There are some experiences that you know shorten your life, even if only by
tiny increments. One of them is dealing with car trouble and car
dealerships. On Monday I took our Citroën – groovy in design but prone to
unreliability – to the main dealer for a minor service. After several hours
the receptionist presented me with a bill for suggested work. It ran to
multiple thousands. The receptionist’s cheeriness seemed excessive in the
circumstances. My heart beat faster. It was one of those life-trimming
Among the issues were clutch replacement (up to me, of course, but “it could
go any minute” – how many times have helpless motorists heard those words
from a garagist?); a new windscreen wiper; mending of a broken boot lid; and
replacement of a set of tyres.
I thanked the woman, paid for the basic service and drove straight to the
local tyre place where I got the set done for a fraction of the dealer’s
cost. I then rang the family-run Southfields garage, near our house – and
got a quote for the clutch that was half what Citroën was proposing. I
dropped it in first thing, and as I handed the keys to Paul, the boss, he
looked me in the eye, gave me a firm handshake and said: “Right, I’ll get
the boys on to it now.” At the time of writing, the car is being fixed. In
fact, Paul has just rung to update me on progress. He even delivered a
useful lesson on clutches.
What is it about big car dealerships that makes them such horrible places? (I
mean volume manufacturers, not high-end specialists, which are no doubt
better.) They invite you in with their shiny motors and oily sales patter,
but the amiability is paper-thin: the second a problem arises, the mask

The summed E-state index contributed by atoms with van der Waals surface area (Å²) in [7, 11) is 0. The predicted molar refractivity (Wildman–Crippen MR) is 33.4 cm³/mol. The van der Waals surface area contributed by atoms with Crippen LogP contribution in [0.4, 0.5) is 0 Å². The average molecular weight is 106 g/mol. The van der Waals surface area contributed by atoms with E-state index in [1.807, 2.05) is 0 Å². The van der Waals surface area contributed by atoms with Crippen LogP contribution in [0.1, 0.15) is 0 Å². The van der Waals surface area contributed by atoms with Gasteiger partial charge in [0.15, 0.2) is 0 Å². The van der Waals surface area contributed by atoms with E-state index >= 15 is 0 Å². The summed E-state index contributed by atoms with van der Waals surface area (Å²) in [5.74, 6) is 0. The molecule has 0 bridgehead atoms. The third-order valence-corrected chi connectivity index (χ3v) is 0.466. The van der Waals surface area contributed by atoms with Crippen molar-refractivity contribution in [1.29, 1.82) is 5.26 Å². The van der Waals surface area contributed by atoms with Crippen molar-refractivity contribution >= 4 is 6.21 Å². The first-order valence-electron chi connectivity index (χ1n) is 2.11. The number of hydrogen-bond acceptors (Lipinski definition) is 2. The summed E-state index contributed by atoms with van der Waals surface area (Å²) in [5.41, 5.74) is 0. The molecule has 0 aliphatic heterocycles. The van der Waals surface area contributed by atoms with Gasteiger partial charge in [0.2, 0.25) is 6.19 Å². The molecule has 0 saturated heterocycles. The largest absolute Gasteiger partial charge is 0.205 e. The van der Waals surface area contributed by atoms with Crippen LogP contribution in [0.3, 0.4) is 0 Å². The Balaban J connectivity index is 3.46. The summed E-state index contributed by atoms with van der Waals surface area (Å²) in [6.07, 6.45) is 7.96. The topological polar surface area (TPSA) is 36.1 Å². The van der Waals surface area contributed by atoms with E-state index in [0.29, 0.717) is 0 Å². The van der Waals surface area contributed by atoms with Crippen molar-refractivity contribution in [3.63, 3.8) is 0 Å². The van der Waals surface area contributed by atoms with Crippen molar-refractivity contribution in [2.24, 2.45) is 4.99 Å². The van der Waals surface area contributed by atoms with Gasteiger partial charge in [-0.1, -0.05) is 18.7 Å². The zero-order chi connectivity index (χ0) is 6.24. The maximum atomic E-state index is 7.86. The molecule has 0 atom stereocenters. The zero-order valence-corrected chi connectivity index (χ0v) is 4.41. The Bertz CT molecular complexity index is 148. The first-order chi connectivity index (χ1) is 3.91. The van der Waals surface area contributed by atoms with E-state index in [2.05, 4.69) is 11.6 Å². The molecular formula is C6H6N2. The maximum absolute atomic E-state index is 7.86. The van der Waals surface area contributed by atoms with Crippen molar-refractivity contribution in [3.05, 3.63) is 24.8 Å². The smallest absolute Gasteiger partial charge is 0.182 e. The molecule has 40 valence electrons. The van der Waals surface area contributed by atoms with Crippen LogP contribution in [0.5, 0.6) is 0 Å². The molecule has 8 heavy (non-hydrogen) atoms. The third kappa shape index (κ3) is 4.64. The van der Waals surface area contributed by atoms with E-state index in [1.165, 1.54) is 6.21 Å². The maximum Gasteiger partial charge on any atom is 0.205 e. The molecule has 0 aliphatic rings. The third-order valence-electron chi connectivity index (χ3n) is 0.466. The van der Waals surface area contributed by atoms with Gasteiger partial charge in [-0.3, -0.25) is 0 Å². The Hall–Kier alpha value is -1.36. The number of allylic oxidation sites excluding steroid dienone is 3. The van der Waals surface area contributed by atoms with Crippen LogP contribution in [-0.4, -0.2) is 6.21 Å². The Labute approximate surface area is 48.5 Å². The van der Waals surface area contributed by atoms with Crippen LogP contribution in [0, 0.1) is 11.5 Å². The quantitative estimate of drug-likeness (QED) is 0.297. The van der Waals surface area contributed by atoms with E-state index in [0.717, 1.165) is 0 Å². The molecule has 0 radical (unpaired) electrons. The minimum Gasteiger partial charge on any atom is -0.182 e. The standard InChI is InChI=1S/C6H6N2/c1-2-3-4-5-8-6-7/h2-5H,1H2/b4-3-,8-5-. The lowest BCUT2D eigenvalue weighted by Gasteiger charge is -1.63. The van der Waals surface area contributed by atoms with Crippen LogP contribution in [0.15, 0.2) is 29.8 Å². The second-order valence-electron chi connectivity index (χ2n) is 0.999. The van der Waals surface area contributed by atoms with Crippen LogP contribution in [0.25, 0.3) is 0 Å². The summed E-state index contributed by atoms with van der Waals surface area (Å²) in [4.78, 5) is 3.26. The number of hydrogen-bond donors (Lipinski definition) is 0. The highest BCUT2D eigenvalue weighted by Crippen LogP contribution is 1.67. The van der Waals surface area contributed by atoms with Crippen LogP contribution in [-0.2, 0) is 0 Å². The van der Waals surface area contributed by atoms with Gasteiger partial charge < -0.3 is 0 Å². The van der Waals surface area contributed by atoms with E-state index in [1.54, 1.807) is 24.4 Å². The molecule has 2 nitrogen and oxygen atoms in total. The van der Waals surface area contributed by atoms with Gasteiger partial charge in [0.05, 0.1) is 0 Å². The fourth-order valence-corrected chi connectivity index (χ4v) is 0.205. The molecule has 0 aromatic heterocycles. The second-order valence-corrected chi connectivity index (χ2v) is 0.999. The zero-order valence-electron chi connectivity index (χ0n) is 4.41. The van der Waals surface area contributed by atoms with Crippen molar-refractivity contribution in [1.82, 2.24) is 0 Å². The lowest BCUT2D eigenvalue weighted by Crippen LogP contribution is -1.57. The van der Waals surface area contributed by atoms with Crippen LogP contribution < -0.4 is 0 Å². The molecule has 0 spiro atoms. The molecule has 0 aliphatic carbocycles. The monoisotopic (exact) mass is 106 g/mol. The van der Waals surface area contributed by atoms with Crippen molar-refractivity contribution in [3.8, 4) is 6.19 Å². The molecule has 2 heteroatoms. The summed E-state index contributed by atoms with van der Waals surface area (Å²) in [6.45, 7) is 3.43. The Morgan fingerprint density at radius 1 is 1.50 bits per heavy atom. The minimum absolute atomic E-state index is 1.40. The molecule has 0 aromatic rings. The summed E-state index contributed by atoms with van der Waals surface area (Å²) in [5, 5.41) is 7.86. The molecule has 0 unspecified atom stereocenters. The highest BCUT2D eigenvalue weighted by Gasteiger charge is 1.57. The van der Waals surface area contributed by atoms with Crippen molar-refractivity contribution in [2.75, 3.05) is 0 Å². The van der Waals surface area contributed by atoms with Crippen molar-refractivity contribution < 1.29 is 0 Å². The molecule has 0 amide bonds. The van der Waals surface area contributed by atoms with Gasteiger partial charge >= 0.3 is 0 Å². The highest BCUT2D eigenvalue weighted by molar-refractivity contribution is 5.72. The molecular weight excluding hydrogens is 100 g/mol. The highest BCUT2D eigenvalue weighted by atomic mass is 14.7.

drops. They are corporate. They lack the human touch. The small firm, by
contrast, can only thrive if it develops a relationship of trust with the
customer. It doesn’t have the additional pull of being a major brand.
It’s not all bad news, I hope. This was not the first time something had gone
wrong with the car. Early in its life with us, the patented pneumatic
suspension broke. It required lengthy investigations, worryingly just before
we were due to drive to France, and the whole system was replaced at vast
I now gather, however, that Citroën is refunding 80 per cent of the cost of
suspension work on certain cars, after a BBC Watchdog investigation. Our car
may be one of those affected; I emailed the boss of Citroën and a customer
service person is looking into it. I am grateful they’re sorting that out.
But from now on, I’m putting my trust in the family-run garage.
Talking of writing to companies, I sent a letter to the BBC in the Nineties. I
wanted to ask why they’d stopped broadcasting The Rockford Files, that
incomparably brilliant TV show starring James Garner as a private detective
who lives in a trailer by the sea at Malibu. Someone replied to say that
they’d bear my comments in mind. It seems many years since the corporation
broadcast those shows, but at last, they are back.
BBC2 is rerunning the particularly sharp fifth series (1978-9). Many of the
episodes were written by David Chase, who later created The Sopranos.
Episode two, “Rosendahl and Gilda Stern are Dead”, guest starring Rita
Moreno and Robert Loggia, is on BBC2 on Tuesday afternoon. Not to be missed.
Superchef Alain Ducasse has been lobbying the French government to permit the
return of ortolan, a dish that has been banned on EU menus since 1999.
Ortolans are little songbirds, five or six inches from beak to tip of tail;
eating the poor creatures sums up how the French put gastronomy above all
other concerns. The bird is fattened, then drowned in vinegar or Armagnac –
a cruel death, which, according to Alexandre Dumas, “has a beneficial effect
on the flesh”. Then it is baked in a ramekin and munched whole, with a
napkin over the diner’s head. The point of the napkin is said to be to keep
in aromas, or to conceal the mess. More likely, its real purpose is to
conceal the diner’s shame.
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